This is the point in my post where I’m supposed to tell you something like “stop doing that” or “try harder to give others the same benefit of the doubt that you allow for yourself,” but there’s a reason why we tend to be more charitable towards ourselves. It’s because we have a lot more information about ourselves. That information provides context. That context provides a superior quality of understanding. And that superior quality of understanding is what makes sympathy possible.

It’s good to recognize the value of things like being more compassionate and forgiving, but it’s futile to treat those attributes as if they can be manufactured through willpower alone. You’re not more lenient with yourself because you try harder. You’re more lenient with yourself because you understand better, because you possess more data about the variables at play in your experience. When you’re late for a meeting, you see more than the contradiction between what the clock says and what time you arrive. You see all the sincere and praiseworthy attempts you made to be on time. You see all the unfair and unpredictable obstacles that got in your way. You can feel the sensation of guilt and shame swimming around in your stomach as you realize that you’re going to let your coworkers down. To you, you are more than your actions. You’re a complex arrangement of intentions, emotions, weaknesses, challenges, and so on. To everyone else, you’re just a disrespectful and inconsiderate slacker who needs to get his or her priorities straight. Access to information, or the lack thereof, changes everything.

If you want to become the kind of person who’s less judgmental, less resentful, and more sympathetic towards other people’s shortcomings, here’s the way: ask more questions and seek more knowledge. You’ll never be good at letting things go and loving people in spite of their flaws unless you practice the art of relentlessly questioning your assumptions. You can’t bulldoze your way into a state of sympathy. Forgiveness requires philosophy, not force. Instead of trying to understand, think to understand.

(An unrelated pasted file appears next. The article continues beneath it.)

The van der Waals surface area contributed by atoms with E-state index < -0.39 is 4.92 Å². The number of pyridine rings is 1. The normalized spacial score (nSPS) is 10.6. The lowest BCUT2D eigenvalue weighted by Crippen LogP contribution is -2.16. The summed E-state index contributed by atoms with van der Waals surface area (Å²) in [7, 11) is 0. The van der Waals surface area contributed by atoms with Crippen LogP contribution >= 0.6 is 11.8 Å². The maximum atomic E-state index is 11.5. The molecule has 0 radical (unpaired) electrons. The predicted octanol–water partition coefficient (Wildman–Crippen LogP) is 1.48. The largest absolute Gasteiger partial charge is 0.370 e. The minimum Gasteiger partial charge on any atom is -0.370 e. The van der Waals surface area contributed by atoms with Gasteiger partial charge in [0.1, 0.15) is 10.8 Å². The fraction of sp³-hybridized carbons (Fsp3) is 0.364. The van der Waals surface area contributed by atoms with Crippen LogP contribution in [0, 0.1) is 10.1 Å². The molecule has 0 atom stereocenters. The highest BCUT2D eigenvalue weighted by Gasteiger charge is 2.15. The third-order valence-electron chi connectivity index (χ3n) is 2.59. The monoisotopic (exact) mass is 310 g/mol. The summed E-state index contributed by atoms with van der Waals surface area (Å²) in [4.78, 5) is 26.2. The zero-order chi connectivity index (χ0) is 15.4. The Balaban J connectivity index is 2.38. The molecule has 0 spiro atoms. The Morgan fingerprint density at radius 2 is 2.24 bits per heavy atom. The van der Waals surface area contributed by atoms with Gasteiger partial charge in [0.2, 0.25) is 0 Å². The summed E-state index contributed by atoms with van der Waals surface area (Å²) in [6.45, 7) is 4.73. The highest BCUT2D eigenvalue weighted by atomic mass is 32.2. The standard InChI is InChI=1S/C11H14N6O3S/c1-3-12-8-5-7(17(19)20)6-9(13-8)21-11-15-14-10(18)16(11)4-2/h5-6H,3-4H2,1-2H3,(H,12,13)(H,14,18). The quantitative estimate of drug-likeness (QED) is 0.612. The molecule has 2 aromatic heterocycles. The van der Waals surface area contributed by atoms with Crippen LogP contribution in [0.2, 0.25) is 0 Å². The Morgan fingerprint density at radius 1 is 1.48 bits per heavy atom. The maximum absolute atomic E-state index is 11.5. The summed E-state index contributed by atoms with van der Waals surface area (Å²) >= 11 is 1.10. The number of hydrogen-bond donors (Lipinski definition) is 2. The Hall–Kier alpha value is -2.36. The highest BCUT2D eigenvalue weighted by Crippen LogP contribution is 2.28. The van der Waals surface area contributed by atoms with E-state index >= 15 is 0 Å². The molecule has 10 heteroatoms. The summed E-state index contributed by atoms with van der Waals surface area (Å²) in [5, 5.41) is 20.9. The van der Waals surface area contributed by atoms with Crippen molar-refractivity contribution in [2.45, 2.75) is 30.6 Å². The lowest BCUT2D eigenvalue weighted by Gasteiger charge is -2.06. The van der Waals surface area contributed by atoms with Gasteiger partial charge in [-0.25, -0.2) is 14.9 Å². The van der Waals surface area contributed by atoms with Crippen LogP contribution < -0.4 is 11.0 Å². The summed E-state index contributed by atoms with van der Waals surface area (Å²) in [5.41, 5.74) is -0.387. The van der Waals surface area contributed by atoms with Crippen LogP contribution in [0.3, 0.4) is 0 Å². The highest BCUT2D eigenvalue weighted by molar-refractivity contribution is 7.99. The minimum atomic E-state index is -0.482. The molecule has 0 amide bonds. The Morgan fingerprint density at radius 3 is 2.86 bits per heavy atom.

Instead of equating shortcomings with sleights and treating imperfections as insults, remind yourself that everyone has a story. A story with many moving parts and mysteries that you’ll never completely unravel. Then, instead of filling the gaps in your knowledge with conspiracy theories like “they’re just out to get me” or “this is personal,” be curious, ask questions, and remember that the way you’re feeling about them is the same way someone else is feeling about you.

Look Beyond the Beautiful

Photo by 小胖 车 on Unsplash

“Actual shortcuts often appear to be detours. The crowd doesn’t understand this. They’re always looking for a shortcut that looks like a shortcut. If you’re merely following them, you probably won’t get anywhere interesting. It’s the detours that pay off.” -Seth Godin

It’s common for people to expect opportunities to show up in the form of beautiful angels and inspiring muses, but most opportunities first appear as nagging irritations and unwelcome surprises. If a possibility is knocking at your door, it’s very likely that it will sound like a problem that’s kicking at your door.

There’s an old saying that “everybody wants to go to heaven, but nobody wants to die to get there.” I think the same is true of things like creativity and success. We all want the rewards of a life lived with imagination and ambition, but we have a hard time remembering that our perceived difficulties are the very things that make such a life possible. When life gets tough, we take that as a reason to stop trying.  We ask “why should I try to be creative at a time like this?” What we should be asking is “why would I ever need to be creative in the first place if life granted me the immediate and easy manifestation of my desires?”